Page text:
Two methods work the best when it comes to getting buy-in for new content marketing projects or additional budget.
• The length of the pilot; it should be at least six months.
• The overall goal of the pilot, or how the business will be different after the pilot.
• Agreed-upon metrics; if you hit them, you’ll be able to move forward with “more episodes.” This could be an increase in leads, more subscriptions, shorter time to close business and/or an increase in “quality” leads.
When all else fails, fear can work as well or better than a rational argument. If you show how competitors are using content marketing to their advantage and to your disadvantage, you certainly ought to be able to get someone’s attention.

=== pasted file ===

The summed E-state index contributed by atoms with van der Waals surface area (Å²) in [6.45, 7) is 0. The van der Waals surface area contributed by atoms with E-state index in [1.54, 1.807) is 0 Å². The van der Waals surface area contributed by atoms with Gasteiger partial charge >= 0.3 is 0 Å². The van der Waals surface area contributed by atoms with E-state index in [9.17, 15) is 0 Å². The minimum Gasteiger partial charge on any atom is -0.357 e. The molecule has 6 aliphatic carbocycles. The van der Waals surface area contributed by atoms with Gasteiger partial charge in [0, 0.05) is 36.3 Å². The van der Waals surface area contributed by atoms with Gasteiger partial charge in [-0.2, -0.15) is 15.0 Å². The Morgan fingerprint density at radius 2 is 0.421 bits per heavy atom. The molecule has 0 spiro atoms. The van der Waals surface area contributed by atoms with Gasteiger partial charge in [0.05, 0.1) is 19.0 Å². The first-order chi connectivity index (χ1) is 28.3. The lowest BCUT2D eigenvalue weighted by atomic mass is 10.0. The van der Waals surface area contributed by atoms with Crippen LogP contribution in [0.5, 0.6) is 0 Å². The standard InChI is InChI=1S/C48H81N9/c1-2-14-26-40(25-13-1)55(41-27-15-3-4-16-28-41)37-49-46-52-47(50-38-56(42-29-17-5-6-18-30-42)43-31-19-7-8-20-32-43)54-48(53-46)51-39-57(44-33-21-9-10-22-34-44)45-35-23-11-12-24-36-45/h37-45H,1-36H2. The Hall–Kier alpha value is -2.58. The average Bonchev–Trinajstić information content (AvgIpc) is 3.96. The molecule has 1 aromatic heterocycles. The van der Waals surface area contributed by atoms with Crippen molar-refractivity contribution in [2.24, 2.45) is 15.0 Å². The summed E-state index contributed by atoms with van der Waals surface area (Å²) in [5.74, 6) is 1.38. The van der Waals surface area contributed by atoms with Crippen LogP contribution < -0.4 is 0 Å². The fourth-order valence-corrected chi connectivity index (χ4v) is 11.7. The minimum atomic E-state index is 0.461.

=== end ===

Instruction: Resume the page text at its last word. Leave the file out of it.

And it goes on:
• How many subscribers (email, Facebook, Twitter, etc.) does it have to its content versus yours?
• How does it rank in key search terms versus your rankings?
• How does it compare in terms of social sharing?
• Do they have positive, online word of mouth (check Twitter for this one)?
The key in this strategy is to determine what’s of critical importance to the lead decision maker and then target that argument. Clearly show how the competitor is using certain content strategies that are leaving you (and your content) in the dust.
Reprinted with permission from “Epic Content Marketing” by Joe Pulizzi (2014, McGraw Hill)